Job: Worshiping in the Dark

In life, we can’t control what happens to us, but we can control our response. This is the lesson we learn from the life of Job. Most scholars believe Job to be the oldest book in the Bible, and its author remains unknown. Some have argued that Moses is its author, while others claim that it was Solomon. Regardless of its human author, one thing is certain–the Holy Spirit has given us this book to encourage, comfort, and strengthen our faith. Job is the first of five books in the Old Testament that are known as the Wisdom literature, the others being Psalms, Proverbs, Ecclesiastes, and Song of Solomon. These books are referred to as the Wisdom books because of what they reveal about the wisdom of God as it relates to the deepest of our human experiences. These are books that teach us to worship God no matter what our circumstances in life may be like. Job teaches us to worship God even in the midst of pain and heartache.

Job shows us how to view suffering from heaven’s vantage point. The feelings in the book of Job are primarily those of affliction, distress, grief, misery, and doubt. What we find in these 42 chapters is the cry of man’s wounded spirit, the deep groaning of a man who desperately struggles to trust in God even though everything in his life is crumbling. A verse from Isaiah is very fitting when we consider Job’s life.  Isaiah 50:10 says, “Who among you fears the Lord and obeys the voice of His servant? Let him who walks in darkness and has no light trust in the name of the Lord and rely on his God.” Though Job doesn’t understand the reason behind his suffering in life, though in the midst of personal darkness he walks by the light of faith.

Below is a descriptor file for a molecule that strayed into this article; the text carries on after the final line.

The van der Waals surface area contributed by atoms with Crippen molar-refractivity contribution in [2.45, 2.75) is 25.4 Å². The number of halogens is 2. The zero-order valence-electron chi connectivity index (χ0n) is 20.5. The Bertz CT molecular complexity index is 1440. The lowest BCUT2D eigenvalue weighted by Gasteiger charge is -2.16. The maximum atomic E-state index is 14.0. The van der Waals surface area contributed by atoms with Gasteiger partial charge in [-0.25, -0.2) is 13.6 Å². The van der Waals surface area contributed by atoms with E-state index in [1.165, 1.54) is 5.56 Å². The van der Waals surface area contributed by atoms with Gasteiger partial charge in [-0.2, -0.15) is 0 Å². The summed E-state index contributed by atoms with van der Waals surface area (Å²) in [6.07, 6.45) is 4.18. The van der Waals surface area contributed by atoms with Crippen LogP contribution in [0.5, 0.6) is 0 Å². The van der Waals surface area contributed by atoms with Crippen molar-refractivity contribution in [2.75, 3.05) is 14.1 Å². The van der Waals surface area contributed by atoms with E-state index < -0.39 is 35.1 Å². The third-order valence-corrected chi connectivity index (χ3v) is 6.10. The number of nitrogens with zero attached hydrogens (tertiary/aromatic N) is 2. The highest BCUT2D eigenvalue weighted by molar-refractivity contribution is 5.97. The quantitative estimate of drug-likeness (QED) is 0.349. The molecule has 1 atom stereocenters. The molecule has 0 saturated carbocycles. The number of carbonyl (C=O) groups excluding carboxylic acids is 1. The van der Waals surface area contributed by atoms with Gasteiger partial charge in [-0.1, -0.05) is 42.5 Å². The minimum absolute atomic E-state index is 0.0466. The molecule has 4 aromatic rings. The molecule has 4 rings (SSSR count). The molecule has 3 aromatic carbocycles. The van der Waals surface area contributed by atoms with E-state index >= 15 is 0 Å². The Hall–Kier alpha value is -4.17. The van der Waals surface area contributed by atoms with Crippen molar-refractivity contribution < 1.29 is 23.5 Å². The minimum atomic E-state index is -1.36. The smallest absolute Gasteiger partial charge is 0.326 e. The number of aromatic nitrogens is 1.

You and I have been made in God’s image and have been given the purpose of knowing and trusting in Him. Thus, when our pain and suffering reaches such a degree that life seems senseless, our only hope is to cling to Him in confident faith.  Job teaches us that even the righteous suffer, but their suffering does not go unnoticed by God.  Job’s suffering as a righteous man point us to the even greater suffering of a perfect Man–the Lord Jesus Christ.

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